Mating competition is an important process in sexual selection and can be expressed as complex courtship rituals and agonistic behaviours. The strength of mating competition is likely affected by mate availability. The operational sex ratio, the sex ratio of ready-to-mate individuals, reflects mate availability, and is therefore expected to affect competitive behaviour. This thesis explores the effect of operational sex ratio on competitive mating behaviour in the two-spotted goby ( Gobiusculus flavescens). In a field population of two-spotted gobies at the west coast of Sweden, sex roles switch from conventional (males competing for females) to reversed (females competing for males), within a reproductive season. This coincides with a change in the OSR from male-biased to female-biased.
In a laboratory study, we found an unexpected effect of OSR on courtship frequency (Paper I). Males courted more in a female biased OSR. Other competitive behaviours were not affected by OSR or overall density. In paper II, we argue that courtship frequency is affected by the frequency of encounters with potential mates as well as the motivation to court. Thus, frequency may not be the correct measurement of mating competition. We provide a simple model that explains the relation between OSR, encounter rates, courtship propensity and courtship frequency. The model shows that studies measuring courtship frequency could find opposite results to studies measuring courtship propensity. A meta-analysis shows that this is indeed the pattern that exists in the literature (Paper II). A second laboratory study measured male courtship behaviour both as frequency and propensity in two OSR-treatments that did not differ in density or adult sex ratio (Paper III). This study found that male courtship propensity was higher in a male biased OSR than in a female-biased OSR, as expected. Courtship frequency, on the other hand, did not differ between treatments. Moreover, courtship propensity was associated with the OSR at the time of observation, while courtship frequency was associated with encounter rates with potential mates.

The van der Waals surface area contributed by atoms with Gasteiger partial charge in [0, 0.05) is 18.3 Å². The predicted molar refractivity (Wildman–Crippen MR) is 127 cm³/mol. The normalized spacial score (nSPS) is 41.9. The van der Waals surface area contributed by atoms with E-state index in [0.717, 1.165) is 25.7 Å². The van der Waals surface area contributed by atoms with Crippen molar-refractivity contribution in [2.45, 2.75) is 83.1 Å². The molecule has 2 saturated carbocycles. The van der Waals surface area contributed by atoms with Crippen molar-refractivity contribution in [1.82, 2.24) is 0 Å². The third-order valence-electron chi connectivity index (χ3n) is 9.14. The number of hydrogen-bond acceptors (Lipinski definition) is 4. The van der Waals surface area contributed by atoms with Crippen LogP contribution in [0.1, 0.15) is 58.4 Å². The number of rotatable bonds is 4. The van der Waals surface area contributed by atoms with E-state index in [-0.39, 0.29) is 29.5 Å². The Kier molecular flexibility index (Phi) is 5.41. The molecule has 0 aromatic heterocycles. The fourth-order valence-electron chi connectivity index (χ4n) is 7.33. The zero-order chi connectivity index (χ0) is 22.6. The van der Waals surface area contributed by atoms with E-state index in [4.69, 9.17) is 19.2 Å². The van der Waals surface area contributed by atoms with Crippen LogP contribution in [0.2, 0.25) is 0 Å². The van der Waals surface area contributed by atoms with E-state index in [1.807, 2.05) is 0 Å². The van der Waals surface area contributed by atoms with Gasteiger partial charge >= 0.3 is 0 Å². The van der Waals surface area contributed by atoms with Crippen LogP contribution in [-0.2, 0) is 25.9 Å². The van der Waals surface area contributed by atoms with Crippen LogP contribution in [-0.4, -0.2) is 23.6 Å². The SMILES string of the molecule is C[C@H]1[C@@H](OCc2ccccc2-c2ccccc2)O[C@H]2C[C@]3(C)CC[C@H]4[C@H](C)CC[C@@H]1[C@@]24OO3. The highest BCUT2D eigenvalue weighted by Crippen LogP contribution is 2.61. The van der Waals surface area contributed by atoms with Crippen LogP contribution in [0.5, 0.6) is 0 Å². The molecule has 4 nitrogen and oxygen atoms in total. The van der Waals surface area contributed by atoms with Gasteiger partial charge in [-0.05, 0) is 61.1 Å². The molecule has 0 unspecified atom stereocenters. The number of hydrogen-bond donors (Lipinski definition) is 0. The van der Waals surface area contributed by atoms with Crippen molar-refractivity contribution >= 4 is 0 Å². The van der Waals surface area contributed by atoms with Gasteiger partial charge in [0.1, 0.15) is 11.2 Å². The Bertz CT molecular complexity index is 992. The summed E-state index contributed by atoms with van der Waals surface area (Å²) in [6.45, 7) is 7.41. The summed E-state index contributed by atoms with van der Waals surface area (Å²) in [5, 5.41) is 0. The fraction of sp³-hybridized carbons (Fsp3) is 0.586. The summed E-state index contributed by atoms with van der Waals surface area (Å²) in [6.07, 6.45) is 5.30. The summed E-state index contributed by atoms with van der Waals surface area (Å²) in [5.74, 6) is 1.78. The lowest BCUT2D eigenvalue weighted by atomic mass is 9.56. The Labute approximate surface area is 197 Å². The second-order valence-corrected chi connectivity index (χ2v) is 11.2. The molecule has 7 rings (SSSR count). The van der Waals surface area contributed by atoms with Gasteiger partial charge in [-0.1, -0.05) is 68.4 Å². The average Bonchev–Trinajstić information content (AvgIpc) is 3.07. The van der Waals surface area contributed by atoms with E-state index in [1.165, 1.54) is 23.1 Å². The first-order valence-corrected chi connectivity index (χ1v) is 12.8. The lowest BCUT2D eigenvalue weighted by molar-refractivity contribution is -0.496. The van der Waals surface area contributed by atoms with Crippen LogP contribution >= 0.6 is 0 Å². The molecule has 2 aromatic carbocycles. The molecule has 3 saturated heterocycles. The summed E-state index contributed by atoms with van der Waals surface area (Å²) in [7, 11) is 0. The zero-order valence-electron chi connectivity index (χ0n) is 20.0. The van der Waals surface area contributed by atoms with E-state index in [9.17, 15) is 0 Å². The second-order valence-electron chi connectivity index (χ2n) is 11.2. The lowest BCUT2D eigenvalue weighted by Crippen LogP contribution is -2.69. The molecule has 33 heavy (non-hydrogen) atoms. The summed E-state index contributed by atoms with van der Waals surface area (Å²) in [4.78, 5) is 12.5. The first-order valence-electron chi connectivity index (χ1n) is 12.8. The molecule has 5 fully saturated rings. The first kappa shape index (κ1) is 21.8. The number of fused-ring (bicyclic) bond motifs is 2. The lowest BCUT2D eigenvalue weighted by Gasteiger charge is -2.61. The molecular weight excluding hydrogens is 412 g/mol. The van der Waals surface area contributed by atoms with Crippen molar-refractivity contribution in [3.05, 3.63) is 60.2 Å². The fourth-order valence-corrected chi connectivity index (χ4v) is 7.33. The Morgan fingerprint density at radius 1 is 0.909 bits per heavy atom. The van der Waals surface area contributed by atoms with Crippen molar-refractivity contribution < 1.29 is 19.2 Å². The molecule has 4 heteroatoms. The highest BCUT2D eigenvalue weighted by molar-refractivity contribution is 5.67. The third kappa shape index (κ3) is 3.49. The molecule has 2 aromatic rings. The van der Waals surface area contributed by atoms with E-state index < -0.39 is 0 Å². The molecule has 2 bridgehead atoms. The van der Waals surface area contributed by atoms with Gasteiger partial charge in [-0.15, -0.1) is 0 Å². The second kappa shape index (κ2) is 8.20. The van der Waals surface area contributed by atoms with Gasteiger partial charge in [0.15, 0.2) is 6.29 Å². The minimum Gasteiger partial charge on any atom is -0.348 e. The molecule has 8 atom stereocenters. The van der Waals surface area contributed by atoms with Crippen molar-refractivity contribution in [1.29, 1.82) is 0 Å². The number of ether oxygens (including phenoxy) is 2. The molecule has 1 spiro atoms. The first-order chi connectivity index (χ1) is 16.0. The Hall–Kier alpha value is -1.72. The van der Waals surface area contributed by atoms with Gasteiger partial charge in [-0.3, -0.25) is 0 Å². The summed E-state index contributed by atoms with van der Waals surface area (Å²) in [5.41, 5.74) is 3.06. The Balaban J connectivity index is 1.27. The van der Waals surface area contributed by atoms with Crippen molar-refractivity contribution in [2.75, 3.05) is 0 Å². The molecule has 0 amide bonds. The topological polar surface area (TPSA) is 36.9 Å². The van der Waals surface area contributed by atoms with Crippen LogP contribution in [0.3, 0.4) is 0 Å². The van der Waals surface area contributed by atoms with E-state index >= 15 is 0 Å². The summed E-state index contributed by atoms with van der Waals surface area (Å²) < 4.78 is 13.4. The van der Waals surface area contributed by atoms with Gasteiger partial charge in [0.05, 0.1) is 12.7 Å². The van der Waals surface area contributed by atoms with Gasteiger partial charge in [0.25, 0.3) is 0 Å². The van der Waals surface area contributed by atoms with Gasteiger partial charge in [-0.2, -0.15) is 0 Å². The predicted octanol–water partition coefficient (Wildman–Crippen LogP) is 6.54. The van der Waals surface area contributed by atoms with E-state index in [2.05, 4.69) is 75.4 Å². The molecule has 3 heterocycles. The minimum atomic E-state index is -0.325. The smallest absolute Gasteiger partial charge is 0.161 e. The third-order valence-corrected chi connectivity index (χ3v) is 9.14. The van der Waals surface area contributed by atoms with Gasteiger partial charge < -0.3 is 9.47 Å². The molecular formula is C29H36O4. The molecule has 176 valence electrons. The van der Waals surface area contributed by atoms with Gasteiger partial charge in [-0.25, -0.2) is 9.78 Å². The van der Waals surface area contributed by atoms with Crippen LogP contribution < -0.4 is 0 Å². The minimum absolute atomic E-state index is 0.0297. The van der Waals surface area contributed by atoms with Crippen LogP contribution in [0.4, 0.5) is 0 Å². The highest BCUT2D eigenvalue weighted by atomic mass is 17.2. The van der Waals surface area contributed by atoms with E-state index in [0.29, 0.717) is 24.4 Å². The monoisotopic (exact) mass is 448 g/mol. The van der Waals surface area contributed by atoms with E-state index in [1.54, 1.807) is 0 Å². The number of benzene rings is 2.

Paper IV explores how reproductive behaviour changes over the breeding season in a natural population. Early in the season, more of the nests were occupied and males attending a nest early were larger (in 2008) or in better condition (in 2007) than males attending a nest late in the season. Brood size was associated with male size and nest size early in the season, but only with nest size late in the season. Late in the season, males received more visits from ready-to-mate females in one of the years (2008), but this did not result in more eggs in their nest (both years). Brood size was smaller and brood survival lower late than early in the season; brood survival was also associated with brood size (only data for 2008). These results indicate that males competed for breeding opportunities early in the season, when male density is high, while lower quality males postpone breeding to later in the season. This leads to the surprising suggestion that females are competing for low quality breeding opportunities late in the season. Thus, female breeding decisions warrant further investigation.
My main conclusions from this thesis are that male propensity to court is affected by OSR in the expected direction, but encounter rate is related to encounter rates rather than OSR. Thus, changes in frequencies of behaviour may be hard to interpret. Furthermore, knowledge of the biology of natural populations is crucial to the design and interpretation of laboratory experiments.